Jose Mourinho may no longer be Chelsea's manager but the Special One remains the chief character in the Blues' recent European clashes with Champions League betting favourites Barcelona.
This season's eagerly-awaited Champions League semi-final encounter is the fourth time in five years that the two teams have met in the competition.
Mourinho guided Chelsea to a controversial 5-4 aggregate victory against the Catalan giants in 2005, a tie which was steeped in controversy.
The current Internazionale boss accused Frank Rijkaard, the then Barcelona coach, of speaking to referee Anders Frisk at half-time during their Camp Nou clash.
Mourinho complained to UEFA with Frisk eventually announcing his retirement after receiving email death threats over the issue while the Portuguese coach was handed a two-match touchline suspension.
Predictably after such a furore the two teams were paired together again 12 months later with Barcelona this time prevailing 3-2 on aggregate thanks largely to a 2-1 win at Stamford Bridge in the first leg.
In the group stages of the 2006-07 campaign the two teams once again crossed swords with Chelsea drawing 2-2 at the Camp Nou after edging home by the only goal of the game in west London.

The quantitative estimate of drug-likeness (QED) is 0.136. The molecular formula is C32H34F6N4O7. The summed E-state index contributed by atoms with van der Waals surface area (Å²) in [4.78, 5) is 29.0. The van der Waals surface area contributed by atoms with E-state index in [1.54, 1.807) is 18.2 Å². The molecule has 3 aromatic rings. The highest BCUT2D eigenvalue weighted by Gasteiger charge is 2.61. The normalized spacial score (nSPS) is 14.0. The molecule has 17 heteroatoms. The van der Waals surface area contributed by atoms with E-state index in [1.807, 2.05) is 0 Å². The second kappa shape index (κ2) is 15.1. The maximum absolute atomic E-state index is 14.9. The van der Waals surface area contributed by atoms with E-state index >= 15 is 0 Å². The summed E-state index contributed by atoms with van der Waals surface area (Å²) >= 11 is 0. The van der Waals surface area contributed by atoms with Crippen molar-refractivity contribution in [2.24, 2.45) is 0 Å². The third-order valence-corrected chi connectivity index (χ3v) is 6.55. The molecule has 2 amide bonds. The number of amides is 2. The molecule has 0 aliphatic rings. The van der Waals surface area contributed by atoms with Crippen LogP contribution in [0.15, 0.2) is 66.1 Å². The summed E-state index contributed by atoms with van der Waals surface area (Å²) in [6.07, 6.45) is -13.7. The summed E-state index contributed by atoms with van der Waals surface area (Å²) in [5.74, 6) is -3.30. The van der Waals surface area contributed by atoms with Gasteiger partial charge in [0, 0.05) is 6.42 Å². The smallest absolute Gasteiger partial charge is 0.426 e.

With Mourinho now keeping Italian football writers busy, the more prosaic coaching styles of Guus Hiddink and Pep Guardiola take centre stage.
Guardiola has revived Barca's fortunes this season and they remain on course for a famous La Liga and Champions League double despite a few domestic wobbles recently.
They are close to racking up a century of goals in the league thanks largely to the talents of Thierry Henry, Samuel Eto'o and Lionel Messi but have the not insignificant sideshow of El Clasico sandwiched between the two legs of the semi-final.
Guardiola will also be fully aware that Barcelona have under-achieved in Europe's premier competition, winning the trophy only twice, beating Sampdoria in the 1990 Final and Arsenal three years ago, and they have struggled against English opposition in recent years.
After Chelsea knocked them out in 2005, Liverpool ended their hopes two seasons ago and they lost in the semi-finals to Manchester United last term.
Hiddink has certainly improved Chelsea's fortunes since replacing the hapless Luiz Felipe Scolari just over two months ago.
The veteran Dutchman may have given up overhauling Manchester United in the Premier League title race, but he has guided a previously disjointed and under-performing team to next month's FA Cup Final against Everton as well as the last four in Europe.
He seems certain to be heading out of Stamford Bridge at the end of next month but could still manage to do something Mourinho failed to do while with Chelsea, actually win the Champions League Final.